Evolution of Dst and auroral indices during some severe geomagnetic storms
The evolutions of the geomagnetic Dst and auroral indices AU, AL, AE were examined in relation to interplanetary parameters for thirteen severe storms (Dst change exceeding 250 nT) during 1980-2003. Dst changes occurred every time Bz component of interplanetary magnetic field B turned negative. Among the auroral indices, changes in AU (representing an eastward auroral electrojet) were generally much smaller than changes in AL (representing a westward auroral electrojet), and both started increasing almost simultaneously with increases of interplanetary magnetic field B, even though its Bz component may not have turned negative. Hence AU and AL changes may precede Dst changes by a few hours and could have a prediction potential. AU and AL changes were not correlated well with each other; their inter-correlation was almost zero. Whenever Bz was negative, AL indices were invariably high, but the reverse was not true. Large AL changes could occur even when Bz was not negative (or even when positive). AL values showed many peaks during the storm and these were not invariably related to Bz changes. Successive AL peaks had separations in a wide range of 40-160 minutes. Spectral analysis of hourly values showed frequent periodicities around 2-4 hours, 6 hours, and 8-9 hours.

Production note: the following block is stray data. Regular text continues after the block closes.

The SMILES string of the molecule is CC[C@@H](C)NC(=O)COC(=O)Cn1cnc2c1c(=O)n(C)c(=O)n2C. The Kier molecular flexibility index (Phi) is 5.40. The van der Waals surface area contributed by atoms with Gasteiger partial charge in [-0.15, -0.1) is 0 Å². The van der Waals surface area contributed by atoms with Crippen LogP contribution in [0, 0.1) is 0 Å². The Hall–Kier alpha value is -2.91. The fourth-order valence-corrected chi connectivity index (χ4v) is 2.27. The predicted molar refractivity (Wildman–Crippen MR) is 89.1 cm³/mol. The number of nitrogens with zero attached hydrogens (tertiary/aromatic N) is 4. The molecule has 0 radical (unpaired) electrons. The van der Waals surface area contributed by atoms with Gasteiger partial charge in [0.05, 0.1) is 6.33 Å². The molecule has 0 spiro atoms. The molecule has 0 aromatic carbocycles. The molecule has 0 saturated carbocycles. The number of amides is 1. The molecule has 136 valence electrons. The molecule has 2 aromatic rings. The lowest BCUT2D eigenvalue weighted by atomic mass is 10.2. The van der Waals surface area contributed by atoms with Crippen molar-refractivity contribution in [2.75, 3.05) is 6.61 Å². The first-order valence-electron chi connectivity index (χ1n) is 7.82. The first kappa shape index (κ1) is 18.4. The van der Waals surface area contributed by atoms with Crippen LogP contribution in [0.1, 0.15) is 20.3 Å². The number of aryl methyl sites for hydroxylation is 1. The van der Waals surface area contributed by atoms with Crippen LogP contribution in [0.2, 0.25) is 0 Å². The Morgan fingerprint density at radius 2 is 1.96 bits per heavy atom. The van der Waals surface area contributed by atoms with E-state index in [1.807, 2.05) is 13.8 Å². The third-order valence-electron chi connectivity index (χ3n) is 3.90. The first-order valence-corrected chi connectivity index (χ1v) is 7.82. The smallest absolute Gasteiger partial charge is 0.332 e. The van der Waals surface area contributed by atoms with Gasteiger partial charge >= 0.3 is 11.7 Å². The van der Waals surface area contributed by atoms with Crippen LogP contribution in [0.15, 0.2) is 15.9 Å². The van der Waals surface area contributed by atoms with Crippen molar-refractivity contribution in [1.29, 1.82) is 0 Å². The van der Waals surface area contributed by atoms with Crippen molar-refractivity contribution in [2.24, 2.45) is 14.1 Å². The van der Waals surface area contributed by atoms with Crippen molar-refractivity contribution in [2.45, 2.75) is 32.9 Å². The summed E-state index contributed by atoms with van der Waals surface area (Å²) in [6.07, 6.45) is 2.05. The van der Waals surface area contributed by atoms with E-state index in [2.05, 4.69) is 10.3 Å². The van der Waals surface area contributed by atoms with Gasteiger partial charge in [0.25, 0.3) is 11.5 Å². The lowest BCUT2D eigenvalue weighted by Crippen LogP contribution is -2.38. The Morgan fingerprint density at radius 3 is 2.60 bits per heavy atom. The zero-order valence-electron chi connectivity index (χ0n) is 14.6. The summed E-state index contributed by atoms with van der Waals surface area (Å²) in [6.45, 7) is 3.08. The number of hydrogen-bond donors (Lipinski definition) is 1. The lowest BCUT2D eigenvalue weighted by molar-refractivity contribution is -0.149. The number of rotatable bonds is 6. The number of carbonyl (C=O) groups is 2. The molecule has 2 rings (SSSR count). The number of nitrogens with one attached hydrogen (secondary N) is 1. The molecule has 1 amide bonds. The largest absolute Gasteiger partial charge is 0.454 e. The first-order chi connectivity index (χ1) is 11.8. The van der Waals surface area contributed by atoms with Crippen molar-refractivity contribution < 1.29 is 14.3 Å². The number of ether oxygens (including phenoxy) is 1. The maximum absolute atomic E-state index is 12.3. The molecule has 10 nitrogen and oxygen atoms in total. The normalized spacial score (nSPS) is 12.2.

Sociedade Brasileira de Geofísica
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